Shelby County School Leaders are already hard at work preparing for the upcoming school year. About 150 Shelby County school principals, assistant principals and Central Office leaders attended two days of leadership training to learn about the school district’s priorities for the upcoming year.
Superintendent Randy Fuller told school leaders that he wants them to focus on building a positive school culture by building relationships within their communities and within their schools. He also wants them to ask this question, “What is your story?”
In asking that question, he wants school leaders to make it a priority to develop relationships with community stakeholders, parents, staff, and students. He also wants school leaders to be strategic with their marketing efforts in order to share positive news about their schools and programs.
Finding out the story of individual students through student advocacy is another main priority for the school year. Dr. Lynn Cook, Assistant Superintendent of Instruction, used the saying “no one cares how much you know, until they know how much you care,” to describe the importance of every student having an adult advocate in their lives.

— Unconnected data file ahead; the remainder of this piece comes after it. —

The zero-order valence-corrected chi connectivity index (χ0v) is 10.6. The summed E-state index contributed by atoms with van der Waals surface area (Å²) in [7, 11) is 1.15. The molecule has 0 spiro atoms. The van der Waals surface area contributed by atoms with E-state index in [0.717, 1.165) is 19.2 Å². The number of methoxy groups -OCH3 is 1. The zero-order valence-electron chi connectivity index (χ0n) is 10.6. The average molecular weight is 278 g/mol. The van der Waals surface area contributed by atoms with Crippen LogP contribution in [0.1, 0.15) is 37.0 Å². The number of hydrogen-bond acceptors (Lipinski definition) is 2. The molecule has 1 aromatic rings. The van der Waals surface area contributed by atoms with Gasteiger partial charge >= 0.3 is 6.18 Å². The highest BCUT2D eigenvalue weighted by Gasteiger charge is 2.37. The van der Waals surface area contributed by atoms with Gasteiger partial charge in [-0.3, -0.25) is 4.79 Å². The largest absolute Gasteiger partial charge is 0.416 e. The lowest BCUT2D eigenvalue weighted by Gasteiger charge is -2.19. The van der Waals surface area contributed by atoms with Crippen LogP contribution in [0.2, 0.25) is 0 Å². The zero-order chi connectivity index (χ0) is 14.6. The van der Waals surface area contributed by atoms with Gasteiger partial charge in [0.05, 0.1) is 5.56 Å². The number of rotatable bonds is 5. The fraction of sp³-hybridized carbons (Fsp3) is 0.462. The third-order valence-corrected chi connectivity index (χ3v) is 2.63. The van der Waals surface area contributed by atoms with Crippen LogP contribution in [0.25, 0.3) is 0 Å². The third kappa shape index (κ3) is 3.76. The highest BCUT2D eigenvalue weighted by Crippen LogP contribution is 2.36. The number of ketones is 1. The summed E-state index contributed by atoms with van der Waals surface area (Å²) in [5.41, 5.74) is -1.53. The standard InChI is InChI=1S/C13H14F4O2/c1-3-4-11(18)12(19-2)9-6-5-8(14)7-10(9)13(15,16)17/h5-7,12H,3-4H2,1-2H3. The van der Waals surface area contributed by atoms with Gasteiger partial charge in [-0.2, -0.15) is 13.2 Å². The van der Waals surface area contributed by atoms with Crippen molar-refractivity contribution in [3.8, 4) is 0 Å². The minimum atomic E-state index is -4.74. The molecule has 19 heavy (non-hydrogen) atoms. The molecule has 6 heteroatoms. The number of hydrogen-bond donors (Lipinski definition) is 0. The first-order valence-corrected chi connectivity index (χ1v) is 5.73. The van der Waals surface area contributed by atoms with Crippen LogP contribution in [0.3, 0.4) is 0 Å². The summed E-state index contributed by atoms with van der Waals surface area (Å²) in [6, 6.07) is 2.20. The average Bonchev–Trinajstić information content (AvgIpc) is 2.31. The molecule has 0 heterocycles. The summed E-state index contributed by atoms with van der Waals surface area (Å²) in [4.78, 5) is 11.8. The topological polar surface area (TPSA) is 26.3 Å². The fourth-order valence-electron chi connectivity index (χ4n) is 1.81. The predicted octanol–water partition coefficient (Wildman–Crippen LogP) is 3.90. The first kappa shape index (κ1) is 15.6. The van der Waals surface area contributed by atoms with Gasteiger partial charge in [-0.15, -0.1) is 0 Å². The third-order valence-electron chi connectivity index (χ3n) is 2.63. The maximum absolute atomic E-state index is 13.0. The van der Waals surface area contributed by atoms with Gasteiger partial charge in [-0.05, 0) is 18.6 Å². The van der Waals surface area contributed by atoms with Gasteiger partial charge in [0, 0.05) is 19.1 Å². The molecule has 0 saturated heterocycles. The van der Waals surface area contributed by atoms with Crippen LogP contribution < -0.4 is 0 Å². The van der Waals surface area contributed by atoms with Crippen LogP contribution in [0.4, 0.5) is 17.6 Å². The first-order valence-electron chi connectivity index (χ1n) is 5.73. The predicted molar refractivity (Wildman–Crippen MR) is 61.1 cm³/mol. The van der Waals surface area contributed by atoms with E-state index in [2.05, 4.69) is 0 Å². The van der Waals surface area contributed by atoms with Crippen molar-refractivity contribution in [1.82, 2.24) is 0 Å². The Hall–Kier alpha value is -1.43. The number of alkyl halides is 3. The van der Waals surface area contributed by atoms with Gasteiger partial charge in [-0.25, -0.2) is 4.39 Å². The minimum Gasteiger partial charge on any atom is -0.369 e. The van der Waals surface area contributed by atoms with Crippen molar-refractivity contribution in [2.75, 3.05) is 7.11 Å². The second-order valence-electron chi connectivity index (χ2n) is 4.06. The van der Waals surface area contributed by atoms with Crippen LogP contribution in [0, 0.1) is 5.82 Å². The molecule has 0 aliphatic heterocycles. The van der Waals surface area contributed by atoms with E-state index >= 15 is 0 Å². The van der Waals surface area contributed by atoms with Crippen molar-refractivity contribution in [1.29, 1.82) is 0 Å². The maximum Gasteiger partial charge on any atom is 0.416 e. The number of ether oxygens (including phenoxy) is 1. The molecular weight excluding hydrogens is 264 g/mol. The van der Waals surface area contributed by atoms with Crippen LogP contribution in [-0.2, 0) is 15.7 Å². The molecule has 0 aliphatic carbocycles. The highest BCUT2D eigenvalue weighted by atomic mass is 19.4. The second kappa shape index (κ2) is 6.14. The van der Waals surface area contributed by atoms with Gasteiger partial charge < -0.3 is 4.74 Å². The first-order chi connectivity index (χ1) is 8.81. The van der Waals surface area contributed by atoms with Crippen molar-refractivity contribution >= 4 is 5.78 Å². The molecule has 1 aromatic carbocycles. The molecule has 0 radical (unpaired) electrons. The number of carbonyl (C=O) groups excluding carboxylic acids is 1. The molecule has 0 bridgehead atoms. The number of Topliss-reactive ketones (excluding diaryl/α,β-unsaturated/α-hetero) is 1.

“We know that our strength is that we have very caring teachers and staff,” Dr. Cook said. “We need to make sure that every student in the building knows that there is an adult in the building that will be there for them no matter what.”
Recognizing and meeting the underlying mental health needs of some students was another area of discussion dealing with student advocacy. School leaders heard from Shelby County Probate Judge Jim Fuhrmeister, who oversees Shelby County Mental Health Court, a program that is designed to get mentally ill offenders treatment instead of a possible jail sentence. School leaders were told that while some of the most recognizable acts of school violence have been perpetrated by individuals with mental illness, not everyone with a mental illness is violent. And in most cases, they just need someone to recognize their problem and offer assistance.
Some students have obvious academic or behavioral needs that make it easy for school leaders to recognize. With students suffering from mental illness, those needs are not always as obvious and educators must work harder to recognize the symptoms and get them help.